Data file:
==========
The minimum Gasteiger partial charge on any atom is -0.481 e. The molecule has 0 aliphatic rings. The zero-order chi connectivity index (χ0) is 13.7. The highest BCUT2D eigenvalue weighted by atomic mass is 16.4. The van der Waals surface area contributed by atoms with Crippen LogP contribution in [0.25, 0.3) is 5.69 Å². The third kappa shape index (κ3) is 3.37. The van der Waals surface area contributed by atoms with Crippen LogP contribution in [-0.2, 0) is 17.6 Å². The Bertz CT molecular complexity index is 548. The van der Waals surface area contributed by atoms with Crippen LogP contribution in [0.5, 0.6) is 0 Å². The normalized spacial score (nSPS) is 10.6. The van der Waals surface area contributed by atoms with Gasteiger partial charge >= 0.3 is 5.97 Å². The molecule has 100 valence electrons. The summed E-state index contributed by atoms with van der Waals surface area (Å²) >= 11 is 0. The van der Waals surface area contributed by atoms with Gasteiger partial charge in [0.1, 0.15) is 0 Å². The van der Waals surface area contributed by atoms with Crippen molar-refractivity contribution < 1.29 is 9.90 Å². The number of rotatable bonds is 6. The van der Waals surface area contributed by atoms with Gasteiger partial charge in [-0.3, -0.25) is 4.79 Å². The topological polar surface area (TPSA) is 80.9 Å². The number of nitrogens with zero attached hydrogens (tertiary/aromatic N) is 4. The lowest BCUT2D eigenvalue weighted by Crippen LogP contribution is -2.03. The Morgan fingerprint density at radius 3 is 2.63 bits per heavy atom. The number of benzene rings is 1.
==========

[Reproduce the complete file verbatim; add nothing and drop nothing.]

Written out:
The minimum Gasteiger partial charge on any atom is -0.481 e. The molecule has 0 aliphatic rings. The zero-order chi connectivity index (χ0) is 13.7. The highest BCUT2D eigenvalue weighted by atomic mass is 16.4. The van der Waals surface area contributed by atoms with Crippen LogP contribution in [0.25, 0.3) is 5.69 Å². The third kappa shape index (κ3) is 3.37. The van der Waals surface area contributed by atoms with Crippen LogP contribution in [-0.2, 0) is 17.6 Å². The Bertz CT molecular complexity index is 548. The van der Waals surface area contributed by atoms with Crippen LogP contribution in [0.5, 0.6) is 0 Å². The normalized spacial score (nSPS) is 10.6. The van der Waals surface area contributed by atoms with Gasteiger partial charge >= 0.3 is 5.97 Å². The molecule has 100 valence electrons. The summed E-state index contributed by atoms with van der Waals surface area (Å²) >= 11 is 0. The van der Waals surface area contributed by atoms with Gasteiger partial charge in [0.1, 0.15) is 0 Å². The van der Waals surface area contributed by atoms with Crippen molar-refractivity contribution < 1.29 is 9.90 Å². The number of rotatable bonds is 6. The van der Waals surface area contributed by atoms with Gasteiger partial charge in [-0.3, -0.25) is 4.79 Å². The topological polar surface area (TPSA) is 80.9 Å². The number of nitrogens with zero attached hydrogens (tertiary/aromatic N) is 4. The lowest BCUT2D eigenvalue weighted by Crippen LogP contribution is -2.03. The Morgan fingerprint density at radius 3 is 2.63 bits per heavy atom. The number of benzene rings is 1.